Ketchikan from the waterA compliance order from the state Department of Environmental Conservation spells out what the City of Ketchikan is required to do over the next couple of years to address ongoing water concerns.

The compliance order calls for Ketchikan to finish research into options for dealing with the source of the city’s water, and submit engineering design plans for any needed upgrades by the end of 2015.

The city also must continue plans to upgrade its new water treatment plant and start testing for the waterborne parasite Cryptosporidium – something it’s not tested for previously.

All this is expected to cost between $1.75 and $2.25 million. The city does have about $1.8 million left from a low-interest state loan that paid for construction of the new treatment plant. That is a loan, though, so it will have to be paid back over time.

John Kleinegger, water division manager for the city-owned Ketchikan Public Utilities, explained that “KPU issues the bond and the state makes a guarantee, so the financing would come from the revenue of KPU – Electric, telephone and water combined.”

That means the loan will be paid for by KPU customers.

While the loan would cover the low end of the estimate, it’s likely that the overall cost of the compliance order will exceed that amount. City Manager Karl Amylon writes in a memo that additional costs could be covered by KPU reserves.

Ketchikan’s water supply has been problematic in recent years for a couple of reasons.

First: Ketchikan Lakes, which is the source of the city’s drinking water, has higher-than-allowed levels of coliform bacteria. The water is disinfected before it’s distributed, but the federal Environmental Protection Agency still regulates coliform levels in the source water.

Kleinegger said it might be possible to resolve that issue through the city’s ultraviolet radiation treatment system. The city’s new treatment plant combines chemical and UV disinfection. Kleinegger cited a similar system in the Seattle area.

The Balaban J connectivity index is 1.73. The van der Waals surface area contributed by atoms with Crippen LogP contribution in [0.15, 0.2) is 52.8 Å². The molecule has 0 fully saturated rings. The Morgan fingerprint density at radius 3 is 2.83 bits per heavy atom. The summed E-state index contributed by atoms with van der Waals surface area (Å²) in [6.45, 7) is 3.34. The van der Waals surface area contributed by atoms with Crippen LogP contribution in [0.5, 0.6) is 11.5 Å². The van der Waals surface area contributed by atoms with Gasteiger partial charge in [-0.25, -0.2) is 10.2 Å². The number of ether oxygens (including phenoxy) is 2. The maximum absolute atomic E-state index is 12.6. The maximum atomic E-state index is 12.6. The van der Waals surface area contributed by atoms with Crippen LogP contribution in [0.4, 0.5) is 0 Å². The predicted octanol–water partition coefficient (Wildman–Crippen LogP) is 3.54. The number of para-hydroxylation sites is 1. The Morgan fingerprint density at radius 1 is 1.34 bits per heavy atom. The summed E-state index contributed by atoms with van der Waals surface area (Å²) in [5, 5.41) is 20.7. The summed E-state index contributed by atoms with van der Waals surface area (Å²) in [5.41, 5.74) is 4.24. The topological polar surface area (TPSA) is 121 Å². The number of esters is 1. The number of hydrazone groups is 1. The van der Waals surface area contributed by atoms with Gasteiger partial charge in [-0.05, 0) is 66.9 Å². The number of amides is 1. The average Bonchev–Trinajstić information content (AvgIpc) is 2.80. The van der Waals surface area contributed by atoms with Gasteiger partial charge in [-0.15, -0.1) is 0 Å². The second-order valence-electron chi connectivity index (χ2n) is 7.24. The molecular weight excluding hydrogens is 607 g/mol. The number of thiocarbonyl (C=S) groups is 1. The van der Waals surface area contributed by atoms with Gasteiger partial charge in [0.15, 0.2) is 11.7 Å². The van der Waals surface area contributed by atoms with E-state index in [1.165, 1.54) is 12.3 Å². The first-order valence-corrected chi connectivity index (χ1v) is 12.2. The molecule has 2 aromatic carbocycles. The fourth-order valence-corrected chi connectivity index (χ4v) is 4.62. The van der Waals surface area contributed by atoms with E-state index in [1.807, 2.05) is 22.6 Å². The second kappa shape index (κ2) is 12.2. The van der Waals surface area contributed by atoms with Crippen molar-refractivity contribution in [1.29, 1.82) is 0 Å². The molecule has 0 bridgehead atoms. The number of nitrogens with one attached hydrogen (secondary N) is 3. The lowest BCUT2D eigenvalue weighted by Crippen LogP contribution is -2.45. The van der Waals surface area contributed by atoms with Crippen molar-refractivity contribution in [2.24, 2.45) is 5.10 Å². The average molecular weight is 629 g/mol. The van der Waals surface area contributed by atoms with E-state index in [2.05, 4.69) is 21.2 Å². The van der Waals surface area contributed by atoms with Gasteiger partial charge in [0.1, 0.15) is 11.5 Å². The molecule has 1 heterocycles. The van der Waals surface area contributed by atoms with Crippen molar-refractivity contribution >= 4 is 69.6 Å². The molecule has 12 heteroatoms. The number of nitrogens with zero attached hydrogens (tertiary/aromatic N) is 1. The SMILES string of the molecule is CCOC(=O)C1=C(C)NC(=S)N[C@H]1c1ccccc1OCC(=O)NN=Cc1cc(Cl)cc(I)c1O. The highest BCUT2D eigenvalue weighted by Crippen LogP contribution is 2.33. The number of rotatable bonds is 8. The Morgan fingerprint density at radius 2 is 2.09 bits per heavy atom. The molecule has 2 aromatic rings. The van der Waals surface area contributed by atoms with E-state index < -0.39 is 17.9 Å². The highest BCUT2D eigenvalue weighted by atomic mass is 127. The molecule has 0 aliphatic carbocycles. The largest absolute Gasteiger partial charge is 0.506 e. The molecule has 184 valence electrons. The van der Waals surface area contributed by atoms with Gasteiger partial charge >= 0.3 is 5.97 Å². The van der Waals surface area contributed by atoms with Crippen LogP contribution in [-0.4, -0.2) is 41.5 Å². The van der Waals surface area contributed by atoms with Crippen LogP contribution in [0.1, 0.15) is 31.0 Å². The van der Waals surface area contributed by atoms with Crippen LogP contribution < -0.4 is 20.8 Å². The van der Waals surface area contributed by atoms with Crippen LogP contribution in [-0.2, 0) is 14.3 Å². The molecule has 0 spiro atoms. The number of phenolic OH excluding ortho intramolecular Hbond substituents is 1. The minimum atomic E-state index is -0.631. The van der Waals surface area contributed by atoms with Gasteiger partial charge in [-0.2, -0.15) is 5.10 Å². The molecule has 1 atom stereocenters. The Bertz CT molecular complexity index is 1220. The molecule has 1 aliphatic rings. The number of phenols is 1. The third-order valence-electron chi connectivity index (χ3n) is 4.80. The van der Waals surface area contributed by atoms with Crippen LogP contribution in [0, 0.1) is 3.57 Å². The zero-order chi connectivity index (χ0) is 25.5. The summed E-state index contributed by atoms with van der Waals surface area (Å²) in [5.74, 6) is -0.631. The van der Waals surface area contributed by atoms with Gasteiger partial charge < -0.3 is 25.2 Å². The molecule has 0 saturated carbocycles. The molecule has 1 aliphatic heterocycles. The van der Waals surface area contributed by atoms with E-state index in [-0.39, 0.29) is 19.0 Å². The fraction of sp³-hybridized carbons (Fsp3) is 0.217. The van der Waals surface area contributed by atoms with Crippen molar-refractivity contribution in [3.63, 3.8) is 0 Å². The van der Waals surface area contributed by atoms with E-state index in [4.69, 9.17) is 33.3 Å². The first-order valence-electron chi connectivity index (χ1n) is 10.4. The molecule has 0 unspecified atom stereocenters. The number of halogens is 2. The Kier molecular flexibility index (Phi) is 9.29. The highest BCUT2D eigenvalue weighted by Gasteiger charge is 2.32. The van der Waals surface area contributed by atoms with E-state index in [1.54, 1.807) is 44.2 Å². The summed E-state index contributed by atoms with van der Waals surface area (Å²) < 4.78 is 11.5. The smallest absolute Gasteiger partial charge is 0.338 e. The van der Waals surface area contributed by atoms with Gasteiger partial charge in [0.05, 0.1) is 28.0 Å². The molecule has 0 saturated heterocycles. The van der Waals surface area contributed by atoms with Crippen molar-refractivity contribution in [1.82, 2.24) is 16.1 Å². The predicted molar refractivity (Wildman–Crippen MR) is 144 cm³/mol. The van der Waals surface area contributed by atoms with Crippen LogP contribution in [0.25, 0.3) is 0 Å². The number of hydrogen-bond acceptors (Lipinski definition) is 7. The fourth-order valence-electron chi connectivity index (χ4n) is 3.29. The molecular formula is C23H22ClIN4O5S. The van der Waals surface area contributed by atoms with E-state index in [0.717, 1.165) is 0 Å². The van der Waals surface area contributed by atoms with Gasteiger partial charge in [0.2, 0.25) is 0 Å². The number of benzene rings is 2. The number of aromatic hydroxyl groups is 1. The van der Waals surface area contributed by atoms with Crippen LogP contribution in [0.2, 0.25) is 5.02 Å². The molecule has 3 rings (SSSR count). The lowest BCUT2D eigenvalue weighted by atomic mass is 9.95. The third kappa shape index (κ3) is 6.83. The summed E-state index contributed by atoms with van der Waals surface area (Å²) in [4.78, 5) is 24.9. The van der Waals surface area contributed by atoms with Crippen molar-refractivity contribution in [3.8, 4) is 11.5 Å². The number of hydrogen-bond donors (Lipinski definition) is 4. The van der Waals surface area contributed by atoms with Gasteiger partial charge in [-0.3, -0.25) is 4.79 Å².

“This is the Cedar River treatment plant, where, like us, they do have higher than acceptable levels of coliform,” he said. “But they were also able to demonstrate to their regulatory agencies that by providing more UV disinfection than is technically required, they were able to achieve a waiver.”

Ketchikan also will investigate taking water from different locations in the lake.

The second problem is that the city’s water supply has a lot of organic material floating in it, and when that material comes in contact with chlorine disinfection, it forms byproducts that also are regulated by the EPA.

The city’s water has too many of those byproducts, despite the new treatment system that was built specifically to address that problem. That new system uses UV and chloramine — a blend of chlorine and ammonia rather than chlorine alone. It brought the levels down, but not quite enough.

“By what we’ve done so far with chloramination, we’ve cut the levels in half, but we’re still not below 60 parts per billion,” Kleinegger said. “We’re close, but close only counts in horse shoes.”

The city has a plan under way to tweak the new treatment plant and get those byproduct levels below the threshold. It involves adding chlorine early on, but not as much, passing the water through the UV treatment, and then adding the ammonia and more chlorine. Kleinegger said he expects that will bring the levels down to an average of 30 to 40 parts per billion.

All of this is part of the city’s ongoing effort to avoid building a really expensive filtration plant. A conventional filtration plant would cost an estimated $35 million to build, and would be much more costly to operate than the current treatment system.

Kleinegger said that despite all the plans to avoid filtration, he is keeping an eye on the technology as it develops.

“If all this doesn’t work the way that we hoped it will, then our next position will be, if we have to go to filtration, to make it as inexpensive, not only to construct but also to operate, as possible,” he said.

The water compliance order has been under development since this summer, and City of Ketchikan officials have participated in its drafting. It is a legally binding document, and violating it could lead to fines, or civil or criminal court actions.

Kleinegger said it’s a way for the EPA, along with state regulatory agencies, to make sure public water suppliers follow regulations.

“They want to get the serious offenders, which unfortunately includes us, on the path of meeting the requirements of the surface water treatment rules,” he said. “The best way to do it is a legal document that both parties have to agree to.”

The City of Ketchikan is on the EPA’s Enforcement Target List, according to City Manager Amylon. But, signing off on the compliance order should satisfy EPA officials, at least for the time being.

The water compliance order will be in front of the Ketchikan City Council for approval on Thursday. Representatives of CH2M-Hill, the city’s water treatment consultant firm, will be there to answer questions, along with representatives from the state Department of Environmental Conservation.